Many people still equate "childless woman" with "career woman" -- if you don't have children, well, you must have a fabulous career instead, right? You obviously have more time to throw yourself into your job, work long hours and climb the corporate ladder, right? (Conversely, if you want a high-powered career, are you really going to have the time to devote to a family? -- This either/or thinking was very common years ago, and still persists in some quarters.)
But what if we don't have children, and don't WANT a high-powered career either?
A few excerpts from the article:
Work can be the thing we do in order to enjoy our free time—it doesn’t have to be a lifelong career, and we don’t always need to be pushing to be the boss. Forget having it “all”—why aren’t women allowed to just have “some,” and be happy with it? ...Perhaps we are finally waking up to the idea that we’ve been conned—that in falling into the optimized lifestyle trap, we’re missing out on the life we actually deserve...
The biggest barrier women face seems to be the idea that we have inherent worth: that we deserve to be alive, deserve to be happy, even if we are doing “nothing.” [ed note: and even if we don't have children] [Women's empowerment coach Hueina] Su echoed this idea – saying that If you want to de-optimize your life, it’s critical to believe that you are inherently worthy, and to identify what success and happiness means to you. “We must learn to redefine success for ourselves, instead of letting society and other people dictate how we live our lives,” she saidI've written in the past here about my lukewarm feelings toward my job/career (even before I lost it, lol). I worked to live, I did not live to work... but I sometimes felt kind of guilty... that I SHOULD want more our of my working life. Supervisors would ask me the obligatory review questions about where I saw myself in five years and what job I wanted to do next... I had no good answers. I was happy doing what I was doing. I had no great desire to manage people, and while I was happy to stretch myself to a certain extent (trying speechwriting & drafting executive correspondence & official messages, after years working on the staff newsletter, for example), making the leap to an entirely different department or area of the company did not interest me in the least.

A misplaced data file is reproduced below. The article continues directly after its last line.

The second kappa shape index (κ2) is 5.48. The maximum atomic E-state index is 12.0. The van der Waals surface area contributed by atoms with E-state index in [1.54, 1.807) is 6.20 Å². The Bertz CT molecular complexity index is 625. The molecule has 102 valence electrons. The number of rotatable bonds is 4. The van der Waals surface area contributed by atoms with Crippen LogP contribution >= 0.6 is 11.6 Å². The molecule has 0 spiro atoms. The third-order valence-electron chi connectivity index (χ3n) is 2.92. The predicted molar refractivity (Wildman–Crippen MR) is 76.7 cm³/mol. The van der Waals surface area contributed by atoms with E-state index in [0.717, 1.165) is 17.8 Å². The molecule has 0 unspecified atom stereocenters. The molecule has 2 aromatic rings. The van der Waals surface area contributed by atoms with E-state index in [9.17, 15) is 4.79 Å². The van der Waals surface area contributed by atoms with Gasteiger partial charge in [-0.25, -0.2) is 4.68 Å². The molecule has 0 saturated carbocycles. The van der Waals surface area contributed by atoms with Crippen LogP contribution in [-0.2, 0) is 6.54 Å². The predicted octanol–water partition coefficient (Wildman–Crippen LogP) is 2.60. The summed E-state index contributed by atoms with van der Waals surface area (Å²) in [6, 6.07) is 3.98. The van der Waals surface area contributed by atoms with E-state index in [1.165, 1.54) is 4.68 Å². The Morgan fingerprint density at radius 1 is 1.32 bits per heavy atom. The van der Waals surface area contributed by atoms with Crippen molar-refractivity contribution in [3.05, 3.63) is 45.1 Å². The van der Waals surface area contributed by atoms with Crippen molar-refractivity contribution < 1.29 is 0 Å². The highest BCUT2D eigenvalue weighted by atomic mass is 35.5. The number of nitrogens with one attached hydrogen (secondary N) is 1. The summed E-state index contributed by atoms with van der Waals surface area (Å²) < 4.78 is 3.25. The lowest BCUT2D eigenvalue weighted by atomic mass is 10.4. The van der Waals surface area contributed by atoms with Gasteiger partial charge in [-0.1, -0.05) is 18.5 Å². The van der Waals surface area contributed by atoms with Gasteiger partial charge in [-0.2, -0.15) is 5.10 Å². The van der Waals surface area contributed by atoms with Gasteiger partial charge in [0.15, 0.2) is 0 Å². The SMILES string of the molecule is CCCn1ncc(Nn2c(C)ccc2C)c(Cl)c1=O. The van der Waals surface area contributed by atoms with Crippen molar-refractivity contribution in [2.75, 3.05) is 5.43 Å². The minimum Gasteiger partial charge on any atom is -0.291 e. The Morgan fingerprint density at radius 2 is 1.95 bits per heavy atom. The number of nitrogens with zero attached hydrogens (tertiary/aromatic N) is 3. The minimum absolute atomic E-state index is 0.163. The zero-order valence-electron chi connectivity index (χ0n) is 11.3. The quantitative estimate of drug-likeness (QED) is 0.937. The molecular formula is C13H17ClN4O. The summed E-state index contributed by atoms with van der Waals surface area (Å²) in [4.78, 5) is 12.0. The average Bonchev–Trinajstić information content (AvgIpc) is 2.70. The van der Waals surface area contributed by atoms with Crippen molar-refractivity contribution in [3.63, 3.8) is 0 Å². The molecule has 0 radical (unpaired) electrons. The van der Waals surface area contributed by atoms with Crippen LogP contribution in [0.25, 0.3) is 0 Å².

Losing my job -- at a stage in my life where I was able to take early retirement (a reduced pension, but still a pension nevertheless) -- offered me an "out" -- and I took it -- but I still harboured a lot of guilty feelings: I was way too young to just retire, I still had a lot to offer (if I could convince a potential employer to look past my age...! -- too young to retire, perhaps, but also too old to be hired for another job...). I should be out there working and adding to our retirement savings for at least another 5-10 years (even though a financial planner assured me & dh that we could afford to do this now), because that's what most people my age were still doing. (So far, he's been right, and it's been working out just fine.)